IDEAS home Printed from
MyIDEAS: Login to save this article or follow this journal

Uncertainty and Economic Activity: Evidence from Business Survey Data

  • R?diger Bachmann
  • Steffen Elstner
  • Eric R. Sims

This paper uses survey expectations data to construct empirical proxies for time-varying business-level uncertainty. Access to the micro data from the German IFO Business Climate Survey permits construction of uncertainty measures based on both ex ante disagreement and ex post forecast errors. Ex ante disagreement is strongly correlated with dispersion in ex post forecast errors. Surprise movements in either measure lead to significant reductions in production that abate fairly quickly. We extend our analysis to US data, measuring uncertainty with forecast disagreement from the Business Outlook Survey. Surprise increases in forecast dispersion lead to more persistent reductions in production than in the German data. (JEL C53, C83, D81, E23, E27, E32, E37)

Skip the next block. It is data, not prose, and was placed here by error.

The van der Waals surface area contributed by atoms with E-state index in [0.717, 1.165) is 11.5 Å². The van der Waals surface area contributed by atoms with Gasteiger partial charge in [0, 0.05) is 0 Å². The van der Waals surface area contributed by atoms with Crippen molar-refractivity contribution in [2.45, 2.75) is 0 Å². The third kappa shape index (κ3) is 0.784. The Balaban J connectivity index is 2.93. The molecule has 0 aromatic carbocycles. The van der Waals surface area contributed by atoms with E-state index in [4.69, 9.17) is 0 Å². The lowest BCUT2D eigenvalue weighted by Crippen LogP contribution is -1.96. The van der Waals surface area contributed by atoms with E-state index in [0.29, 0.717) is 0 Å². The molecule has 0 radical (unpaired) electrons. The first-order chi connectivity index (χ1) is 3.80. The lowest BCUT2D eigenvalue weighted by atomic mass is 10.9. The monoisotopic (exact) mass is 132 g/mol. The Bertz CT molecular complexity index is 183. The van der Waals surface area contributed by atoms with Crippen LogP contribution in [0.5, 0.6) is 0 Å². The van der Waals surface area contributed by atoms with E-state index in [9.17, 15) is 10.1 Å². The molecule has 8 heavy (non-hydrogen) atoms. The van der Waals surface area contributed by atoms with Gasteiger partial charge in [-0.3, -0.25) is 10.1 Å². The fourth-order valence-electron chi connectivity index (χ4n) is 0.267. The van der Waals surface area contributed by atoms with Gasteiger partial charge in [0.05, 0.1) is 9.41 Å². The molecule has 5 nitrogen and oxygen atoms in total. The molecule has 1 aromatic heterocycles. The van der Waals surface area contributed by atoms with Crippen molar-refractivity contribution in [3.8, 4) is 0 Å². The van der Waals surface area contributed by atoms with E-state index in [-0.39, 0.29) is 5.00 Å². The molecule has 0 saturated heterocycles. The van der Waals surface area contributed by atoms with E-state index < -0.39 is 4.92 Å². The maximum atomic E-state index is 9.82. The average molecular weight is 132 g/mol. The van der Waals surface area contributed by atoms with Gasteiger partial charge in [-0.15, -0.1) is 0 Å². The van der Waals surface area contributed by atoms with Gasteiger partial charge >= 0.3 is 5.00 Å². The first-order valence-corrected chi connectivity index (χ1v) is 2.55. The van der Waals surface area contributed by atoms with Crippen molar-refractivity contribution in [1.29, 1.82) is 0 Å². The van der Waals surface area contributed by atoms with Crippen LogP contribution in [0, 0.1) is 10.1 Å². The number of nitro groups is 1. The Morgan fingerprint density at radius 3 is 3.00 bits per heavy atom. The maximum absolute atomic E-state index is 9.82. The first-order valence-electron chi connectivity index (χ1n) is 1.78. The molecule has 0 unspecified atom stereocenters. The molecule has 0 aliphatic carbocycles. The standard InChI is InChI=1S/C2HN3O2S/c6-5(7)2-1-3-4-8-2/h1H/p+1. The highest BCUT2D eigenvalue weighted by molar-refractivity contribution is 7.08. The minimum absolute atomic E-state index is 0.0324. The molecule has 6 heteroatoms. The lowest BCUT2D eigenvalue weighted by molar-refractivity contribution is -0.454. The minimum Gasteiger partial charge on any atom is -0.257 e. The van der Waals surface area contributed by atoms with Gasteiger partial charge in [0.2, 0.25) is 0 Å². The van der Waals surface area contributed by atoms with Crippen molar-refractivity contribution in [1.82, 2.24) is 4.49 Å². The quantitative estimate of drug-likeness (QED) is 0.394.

If you experience problems downloading a file, check if you have the proper application to view it first. In case of further problems read the IDEAS help page. Note that these files are not on the IDEAS site. Please be patient as the files may be large.

File URL:
Download Restriction: no

File URL:
Download Restriction: no

File URL:
Download Restriction: Access to full text is restricted to AEA members and institutional subscribers.

Article provided by American Economic Association in its journal American Economic Journal: Macroeconomics.

Volume (Year): 5 (2013)
Issue (Month): 2 (April)
Pages: 217-49

in new window

Handle: RePEc:aea:aejmac:v:5:y:2013:i:2:p:217-49
Note: DOI: 10.1257/mac.5.2.217
Contact details of provider: Web page:

More information through EDIRC

Order Information: Web:

References listed on IDEAS
Please report citation or reference errors to , or , if you are the registered author of the cited work, log in to your RePEc Author Service profile, click on "citations" and make appropriate adjustments.: